Please login or join to subscribe to this thread
Is it surface oxidation, or a structural safety issue? If it is simply surface oxidation, hit it with a wire brush or grinder and call it good.
Is there a contract that identifies acceptance criteria or standards for materials to be used?
If the welds are bad or if materials that rust should not have been used, and the subcontractor refuses to fix it, you may have to take legal action.
The sub-contractor should propose solutions, and get the client to agree on one before anything is done. Could be a waste of time, money.
Who is responsible is in your contract with you sub-contractor.
What did your client accept at the facilities before delivery?
I am not a machinist or have a lot of information when it comes to metallurgy. You didn't give a time frame of when the equipment was inspected and delivered. Was delivery within a week or 1 month of inspection?
As a customer i would think that a visual inspection would be enough but a QC person should know better that conditions could affect oxidation rate. I think the owner has a right to reject the equipment when it was delivered as it was not in the same condition as it was when he first saw it. If there was rust someone would have said something.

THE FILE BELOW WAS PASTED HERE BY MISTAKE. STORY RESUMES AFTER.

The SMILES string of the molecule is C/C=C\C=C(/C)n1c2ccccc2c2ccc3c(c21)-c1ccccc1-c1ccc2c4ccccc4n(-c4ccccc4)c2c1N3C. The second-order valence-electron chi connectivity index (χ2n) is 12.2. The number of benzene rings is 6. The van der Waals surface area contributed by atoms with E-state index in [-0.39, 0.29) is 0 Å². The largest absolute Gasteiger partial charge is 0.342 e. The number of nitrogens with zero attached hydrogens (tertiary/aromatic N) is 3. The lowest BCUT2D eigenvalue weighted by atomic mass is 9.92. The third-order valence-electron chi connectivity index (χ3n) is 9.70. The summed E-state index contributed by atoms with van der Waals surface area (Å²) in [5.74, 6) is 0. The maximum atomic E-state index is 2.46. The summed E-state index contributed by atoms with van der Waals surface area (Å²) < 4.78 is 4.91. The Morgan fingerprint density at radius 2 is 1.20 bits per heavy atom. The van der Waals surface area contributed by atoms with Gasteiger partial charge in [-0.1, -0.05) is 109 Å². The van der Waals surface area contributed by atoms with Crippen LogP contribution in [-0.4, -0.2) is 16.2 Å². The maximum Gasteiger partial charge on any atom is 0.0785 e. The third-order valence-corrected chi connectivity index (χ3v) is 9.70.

I am sorry to say this but your company is on the hook for fixing it. Now the solution that was proposed seems to be a change in design. Why wasn't a flanged connection used instead of a welded connection in the first place?
Lesson learned, work with your client and let them know before hand what can happen with each design option.
Now for your company solving the problem, you should negotiate the customer cover the cost of materials and your company pay for labor. If you can do that, it is a sort of win-win for every party and your project can move forward.
Please login or join to reply